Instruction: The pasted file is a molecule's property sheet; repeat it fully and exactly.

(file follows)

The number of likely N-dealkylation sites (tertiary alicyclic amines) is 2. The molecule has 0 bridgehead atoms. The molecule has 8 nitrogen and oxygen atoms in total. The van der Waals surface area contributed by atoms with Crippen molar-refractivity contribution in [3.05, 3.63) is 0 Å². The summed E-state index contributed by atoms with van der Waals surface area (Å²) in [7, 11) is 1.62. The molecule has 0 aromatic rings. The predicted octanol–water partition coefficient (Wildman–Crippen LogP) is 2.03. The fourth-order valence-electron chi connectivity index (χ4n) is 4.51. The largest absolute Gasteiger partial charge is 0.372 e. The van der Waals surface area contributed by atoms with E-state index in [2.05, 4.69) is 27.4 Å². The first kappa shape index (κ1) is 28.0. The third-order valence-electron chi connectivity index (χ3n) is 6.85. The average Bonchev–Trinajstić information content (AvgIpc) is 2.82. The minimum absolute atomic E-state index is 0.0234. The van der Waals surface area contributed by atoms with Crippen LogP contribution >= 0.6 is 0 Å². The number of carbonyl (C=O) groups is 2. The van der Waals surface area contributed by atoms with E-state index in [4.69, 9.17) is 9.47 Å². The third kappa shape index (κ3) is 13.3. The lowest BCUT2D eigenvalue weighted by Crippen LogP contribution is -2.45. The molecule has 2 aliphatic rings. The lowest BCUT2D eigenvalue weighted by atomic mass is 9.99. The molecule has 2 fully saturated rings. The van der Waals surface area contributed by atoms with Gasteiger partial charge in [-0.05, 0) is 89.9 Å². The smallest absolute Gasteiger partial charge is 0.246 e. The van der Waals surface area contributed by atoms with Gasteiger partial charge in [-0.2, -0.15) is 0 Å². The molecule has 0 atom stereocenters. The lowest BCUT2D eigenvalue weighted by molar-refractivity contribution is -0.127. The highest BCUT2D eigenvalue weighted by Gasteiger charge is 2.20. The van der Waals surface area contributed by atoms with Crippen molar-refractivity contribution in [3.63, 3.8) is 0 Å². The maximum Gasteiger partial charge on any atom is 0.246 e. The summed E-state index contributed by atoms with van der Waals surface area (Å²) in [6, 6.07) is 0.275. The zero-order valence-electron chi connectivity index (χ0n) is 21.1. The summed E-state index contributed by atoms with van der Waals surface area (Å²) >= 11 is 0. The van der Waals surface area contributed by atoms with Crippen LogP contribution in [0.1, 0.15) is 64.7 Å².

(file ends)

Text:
The number of likely N-dealkylation sites (tertiary alicyclic amines) is 2. The molecule has 0 bridgehead atoms. The molecule has 8 nitrogen and oxygen atoms in total. The van der Waals surface area contributed by atoms with Crippen molar-refractivity contribution in [3.05, 3.63) is 0 Å². The summed E-state index contributed by atoms with van der Waals surface area (Å²) in [7, 11) is 1.62. The molecule has 0 aromatic rings. The predicted octanol–water partition coefficient (Wildman–Crippen LogP) is 2.03. The fourth-order valence-electron chi connectivity index (χ4n) is 4.51. The largest absolute Gasteiger partial charge is 0.372 e. The van der Waals surface area contributed by atoms with E-state index in [2.05, 4.69) is 27.4 Å². The first kappa shape index (κ1) is 28.0. The third-order valence-electron chi connectivity index (χ3n) is 6.85. The average Bonchev–Trinajstić information content (AvgIpc) is 2.82. The minimum absolute atomic E-state index is 0.0234. The van der Waals surface area contributed by atoms with Crippen LogP contribution >= 0.6 is 0 Å². The number of carbonyl (C=O) groups is 2. The van der Waals surface area contributed by atoms with E-state index in [4.69, 9.17) is 9.47 Å². The third kappa shape index (κ3) is 13.3. The lowest BCUT2D eigenvalue weighted by Crippen LogP contribution is -2.45. The molecule has 2 aliphatic rings. The lowest BCUT2D eigenvalue weighted by atomic mass is 9.99. The molecule has 2 fully saturated rings. The van der Waals surface area contributed by atoms with Gasteiger partial charge in [-0.05, 0) is 89.9 Å². The smallest absolute Gasteiger partial charge is 0.246 e. The van der Waals surface area contributed by atoms with Gasteiger partial charge in [-0.2, -0.15) is 0 Å². The molecule has 0 atom stereocenters. The lowest BCUT2D eigenvalue weighted by molar-refractivity contribution is -0.127. The highest BCUT2D eigenvalue weighted by Gasteiger charge is 2.20. The van der Waals surface area contributed by atoms with Crippen molar-refractivity contribution in [3.63, 3.8) is 0 Å². The maximum Gasteiger partial charge on any atom is 0.246 e. The summed E-state index contributed by atoms with van der Waals surface area (Å²) in [6, 6.07) is 0.275. The zero-order valence-electron chi connectivity index (χ0n) is 21.1. The summed E-state index contributed by atoms with van der Waals surface area (Å²) >= 11 is 0. The van der Waals surface area contributed by atoms with Crippen LogP contribution in [0.1, 0.15) is 64.7 Å².